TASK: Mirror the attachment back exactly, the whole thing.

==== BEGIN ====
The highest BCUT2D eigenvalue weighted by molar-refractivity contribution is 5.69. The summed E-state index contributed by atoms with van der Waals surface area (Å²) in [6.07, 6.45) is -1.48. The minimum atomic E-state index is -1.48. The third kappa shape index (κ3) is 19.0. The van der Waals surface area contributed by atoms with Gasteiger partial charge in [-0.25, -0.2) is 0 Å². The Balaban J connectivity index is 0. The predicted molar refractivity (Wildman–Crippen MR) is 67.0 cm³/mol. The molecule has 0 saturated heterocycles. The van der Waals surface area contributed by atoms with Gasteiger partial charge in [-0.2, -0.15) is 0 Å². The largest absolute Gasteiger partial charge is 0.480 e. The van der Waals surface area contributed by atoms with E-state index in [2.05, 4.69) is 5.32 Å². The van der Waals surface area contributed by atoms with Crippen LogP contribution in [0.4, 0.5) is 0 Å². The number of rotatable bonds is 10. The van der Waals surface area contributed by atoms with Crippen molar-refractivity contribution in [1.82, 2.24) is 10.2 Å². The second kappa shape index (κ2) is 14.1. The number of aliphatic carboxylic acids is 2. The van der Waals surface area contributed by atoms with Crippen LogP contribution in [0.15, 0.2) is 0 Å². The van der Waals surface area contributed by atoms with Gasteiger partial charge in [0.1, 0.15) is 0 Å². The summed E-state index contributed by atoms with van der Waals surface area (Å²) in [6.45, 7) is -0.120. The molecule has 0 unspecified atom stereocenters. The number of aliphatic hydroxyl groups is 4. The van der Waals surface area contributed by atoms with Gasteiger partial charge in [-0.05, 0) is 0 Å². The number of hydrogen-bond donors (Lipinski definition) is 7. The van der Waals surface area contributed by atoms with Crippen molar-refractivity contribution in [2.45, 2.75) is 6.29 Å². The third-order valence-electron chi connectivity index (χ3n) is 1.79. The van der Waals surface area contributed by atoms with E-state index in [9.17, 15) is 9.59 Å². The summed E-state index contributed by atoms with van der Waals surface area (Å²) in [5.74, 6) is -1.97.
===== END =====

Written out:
The highest BCUT2D eigenvalue weighted by molar-refractivity contribution is 5.69. The summed E-state index contributed by atoms with van der Waals surface area (Å²) in [6.07, 6.45) is -1.48. The minimum atomic E-state index is -1.48. The third kappa shape index (κ3) is 19.0. The van der Waals surface area contributed by atoms with Gasteiger partial charge in [-0.25, -0.2) is 0 Å². The Balaban J connectivity index is 0. The predicted molar refractivity (Wildman–Crippen MR) is 67.0 cm³/mol. The molecule has 0 saturated heterocycles. The van der Waals surface area contributed by atoms with Gasteiger partial charge in [-0.2, -0.15) is 0 Å². The largest absolute Gasteiger partial charge is 0.480 e. The van der Waals surface area contributed by atoms with E-state index in [2.05, 4.69) is 5.32 Å². The van der Waals surface area contributed by atoms with Crippen LogP contribution in [0.4, 0.5) is 0 Å². The number of rotatable bonds is 10. The van der Waals surface area contributed by atoms with Crippen molar-refractivity contribution in [1.82, 2.24) is 10.2 Å². The second kappa shape index (κ2) is 14.1. The number of aliphatic carboxylic acids is 2. The van der Waals surface area contributed by atoms with Crippen LogP contribution in [0.15, 0.2) is 0 Å². The van der Waals surface area contributed by atoms with Gasteiger partial charge in [0.1, 0.15) is 0 Å². The summed E-state index contributed by atoms with van der Waals surface area (Å²) in [6.45, 7) is -0.120. The molecule has 0 unspecified atom stereocenters. The number of aliphatic hydroxyl groups is 4. The van der Waals surface area contributed by atoms with Gasteiger partial charge in [-0.05, 0) is 0 Å². The number of hydrogen-bond donors (Lipinski definition) is 7. The van der Waals surface area contributed by atoms with Crippen molar-refractivity contribution in [2.45, 2.75) is 6.29 Å². The third-order valence-electron chi connectivity index (χ3n) is 1.79. The van der Waals surface area contributed by atoms with E-state index in [9.17, 15) is 9.59 Å². The summed E-state index contributed by atoms with van der Waals surface area (Å²) in [5.74, 6) is -1.97.